1. #1
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    Question Truck Company Equipment Cache

    Hello Everyone,

    I've mentioned a few times that my department is a month out from taking delivery of a new 75' Quint. The way we operate is that even though the truck is a "Quint", we operate as the primary ladder company for our first due plus we have a good amount of coverage area on a mutual aid basis. The reason we have a quint is so that it can run as a back up to our wagon if it's out of service or we run it a bit as the daytime rig. We do not try to do both jobs with the one truck at any incident... one purpose or the other.

    I have been blessed with the task of procuring the loose equipment for this rig. Mind you, being a quint we are a bit tight on space but I have faith that we can make anything work.

    To the experianced Truckie's here...

    What do you carry on your rig and why? Any special tools or tricks you may share? Other then PPV and a few odds and ends, we haven't updated our loose equipment in 15-20 years so we're looking for new and progressive ideas here. Trying to make this as open of a discussion as possible.

    Thanks!
    FTM-PTB DTRT

    Everything I state on here is to support and aid my fellow firefighters. Everything I post is my opinion only, and in no way should be taken as an official opinion of any Company, Department, or Municipality I represent... oh and this includes Pierce Mfg, as so their legal department has advised me; since they apparently also invented the right to control "Free Speech".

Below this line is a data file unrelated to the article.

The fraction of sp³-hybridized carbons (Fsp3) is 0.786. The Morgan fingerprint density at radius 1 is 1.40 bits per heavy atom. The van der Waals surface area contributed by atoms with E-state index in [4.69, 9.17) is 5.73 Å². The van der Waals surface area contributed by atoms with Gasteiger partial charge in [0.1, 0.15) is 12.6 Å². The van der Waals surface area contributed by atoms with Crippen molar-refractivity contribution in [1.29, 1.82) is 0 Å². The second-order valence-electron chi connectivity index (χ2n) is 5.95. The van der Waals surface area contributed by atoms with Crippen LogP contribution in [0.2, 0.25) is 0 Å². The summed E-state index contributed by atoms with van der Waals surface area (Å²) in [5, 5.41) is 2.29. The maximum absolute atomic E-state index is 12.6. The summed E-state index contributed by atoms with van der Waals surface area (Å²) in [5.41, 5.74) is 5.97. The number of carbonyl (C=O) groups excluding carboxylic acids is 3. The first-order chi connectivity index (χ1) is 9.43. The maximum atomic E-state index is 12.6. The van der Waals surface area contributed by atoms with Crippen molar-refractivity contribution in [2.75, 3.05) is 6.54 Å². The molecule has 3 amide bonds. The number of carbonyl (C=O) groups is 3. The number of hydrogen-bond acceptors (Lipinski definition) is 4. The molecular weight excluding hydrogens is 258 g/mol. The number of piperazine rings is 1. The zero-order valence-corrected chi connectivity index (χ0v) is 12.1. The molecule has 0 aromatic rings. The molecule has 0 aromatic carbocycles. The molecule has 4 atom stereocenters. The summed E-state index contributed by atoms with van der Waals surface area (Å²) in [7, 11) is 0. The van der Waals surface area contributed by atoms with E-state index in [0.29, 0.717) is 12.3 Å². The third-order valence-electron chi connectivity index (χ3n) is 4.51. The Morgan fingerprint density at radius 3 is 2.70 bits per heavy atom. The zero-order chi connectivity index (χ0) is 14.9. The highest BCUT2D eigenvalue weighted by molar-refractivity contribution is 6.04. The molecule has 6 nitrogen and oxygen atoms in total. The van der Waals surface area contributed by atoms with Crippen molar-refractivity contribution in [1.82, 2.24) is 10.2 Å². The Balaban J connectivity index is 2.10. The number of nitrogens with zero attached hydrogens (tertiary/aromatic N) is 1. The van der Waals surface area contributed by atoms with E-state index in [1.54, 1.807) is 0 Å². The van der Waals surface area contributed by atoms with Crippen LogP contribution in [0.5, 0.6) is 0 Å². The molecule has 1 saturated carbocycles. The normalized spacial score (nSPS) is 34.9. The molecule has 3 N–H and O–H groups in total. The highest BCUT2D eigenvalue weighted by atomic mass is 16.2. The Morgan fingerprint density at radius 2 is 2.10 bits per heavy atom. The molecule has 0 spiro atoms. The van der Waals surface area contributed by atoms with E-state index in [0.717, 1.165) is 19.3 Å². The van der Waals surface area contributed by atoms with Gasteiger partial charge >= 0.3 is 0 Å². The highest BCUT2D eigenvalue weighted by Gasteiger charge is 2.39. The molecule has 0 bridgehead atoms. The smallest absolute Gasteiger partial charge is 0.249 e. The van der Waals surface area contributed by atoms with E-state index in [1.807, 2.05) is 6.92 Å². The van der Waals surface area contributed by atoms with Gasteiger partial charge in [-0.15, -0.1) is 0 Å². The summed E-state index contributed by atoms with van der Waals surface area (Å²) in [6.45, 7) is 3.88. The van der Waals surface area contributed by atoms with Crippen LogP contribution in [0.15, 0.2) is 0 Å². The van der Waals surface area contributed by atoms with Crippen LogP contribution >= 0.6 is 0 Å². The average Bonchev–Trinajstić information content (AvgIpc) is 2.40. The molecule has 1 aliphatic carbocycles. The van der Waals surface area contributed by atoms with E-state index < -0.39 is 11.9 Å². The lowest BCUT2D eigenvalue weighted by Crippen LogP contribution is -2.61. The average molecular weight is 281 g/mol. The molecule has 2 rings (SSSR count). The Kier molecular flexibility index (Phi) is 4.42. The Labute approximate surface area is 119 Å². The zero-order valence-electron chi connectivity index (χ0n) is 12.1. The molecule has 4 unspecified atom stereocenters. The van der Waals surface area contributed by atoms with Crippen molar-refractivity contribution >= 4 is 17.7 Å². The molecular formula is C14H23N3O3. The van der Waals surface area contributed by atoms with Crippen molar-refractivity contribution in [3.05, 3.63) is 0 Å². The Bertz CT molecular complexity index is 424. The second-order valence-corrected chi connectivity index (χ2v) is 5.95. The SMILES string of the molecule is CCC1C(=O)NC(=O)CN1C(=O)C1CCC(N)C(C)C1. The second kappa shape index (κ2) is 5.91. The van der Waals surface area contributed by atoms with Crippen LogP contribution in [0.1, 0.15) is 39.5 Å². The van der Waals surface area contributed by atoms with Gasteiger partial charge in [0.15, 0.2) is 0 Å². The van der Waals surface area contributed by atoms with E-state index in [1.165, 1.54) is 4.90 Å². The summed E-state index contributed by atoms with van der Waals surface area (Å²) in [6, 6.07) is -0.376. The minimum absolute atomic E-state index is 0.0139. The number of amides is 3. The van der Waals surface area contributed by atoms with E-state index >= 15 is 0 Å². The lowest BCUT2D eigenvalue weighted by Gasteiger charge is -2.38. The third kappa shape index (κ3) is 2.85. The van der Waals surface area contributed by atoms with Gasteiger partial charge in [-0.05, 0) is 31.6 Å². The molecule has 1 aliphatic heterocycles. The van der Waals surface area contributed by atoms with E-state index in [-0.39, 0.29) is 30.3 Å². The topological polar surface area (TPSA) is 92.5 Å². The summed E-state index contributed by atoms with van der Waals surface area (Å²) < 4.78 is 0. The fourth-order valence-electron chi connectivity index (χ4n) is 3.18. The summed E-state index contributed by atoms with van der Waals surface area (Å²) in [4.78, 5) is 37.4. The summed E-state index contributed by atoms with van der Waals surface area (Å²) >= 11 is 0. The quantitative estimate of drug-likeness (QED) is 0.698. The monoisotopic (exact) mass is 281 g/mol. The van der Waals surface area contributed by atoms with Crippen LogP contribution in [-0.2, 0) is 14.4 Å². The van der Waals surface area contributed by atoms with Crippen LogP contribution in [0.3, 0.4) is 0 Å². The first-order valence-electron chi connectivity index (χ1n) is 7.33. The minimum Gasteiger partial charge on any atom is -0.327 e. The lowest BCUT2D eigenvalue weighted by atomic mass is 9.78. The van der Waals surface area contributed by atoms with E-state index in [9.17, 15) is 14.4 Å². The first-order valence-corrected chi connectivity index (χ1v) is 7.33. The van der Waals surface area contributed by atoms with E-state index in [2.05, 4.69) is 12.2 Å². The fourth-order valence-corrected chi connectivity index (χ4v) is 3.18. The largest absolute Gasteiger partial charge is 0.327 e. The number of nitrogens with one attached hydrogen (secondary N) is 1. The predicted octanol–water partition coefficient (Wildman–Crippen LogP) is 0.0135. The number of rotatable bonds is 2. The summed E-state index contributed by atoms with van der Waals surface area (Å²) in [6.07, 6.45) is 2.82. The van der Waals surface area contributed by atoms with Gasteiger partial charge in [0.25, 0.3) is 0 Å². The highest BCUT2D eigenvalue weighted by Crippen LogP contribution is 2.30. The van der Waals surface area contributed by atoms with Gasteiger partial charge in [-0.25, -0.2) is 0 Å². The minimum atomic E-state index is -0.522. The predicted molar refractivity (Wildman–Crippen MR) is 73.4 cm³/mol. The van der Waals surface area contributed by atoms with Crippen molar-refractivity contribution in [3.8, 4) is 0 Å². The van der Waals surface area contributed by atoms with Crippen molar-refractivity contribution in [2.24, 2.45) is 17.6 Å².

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    This is not all inclusive, but our trucks carry:

    Ladders
    Extrication Equipment
    Salvage and Overhaul hand tools - pike poles, axes, shovels, tubs, etc.
    Generator
    Lights
    Salvage covers
    Stokes basket
    Backboards
    First Aid Equipment
    PPV
    Saws
    Gas cans
    Forcible entry tools
    hot sticks
    RK
    cell #901-494-9437

    Management is making sure things are done right. Leadership is doing the right thing. The fire service needs alot more leaders and a lot less managers.

    "Everyone goes home" is the mantra for the pussification of the modern, American fire service.


    Comments made are my own. They do not represent the official position or opinion of the Fire Department or the City for which I am employed. In fact, they are normally exactly the opposite.

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    Spend a little extra money and time on brackets / mounts. You will make the room you have go further. I was at the New England Chief's Saturday and saw some neat things PAC had for mounts on display.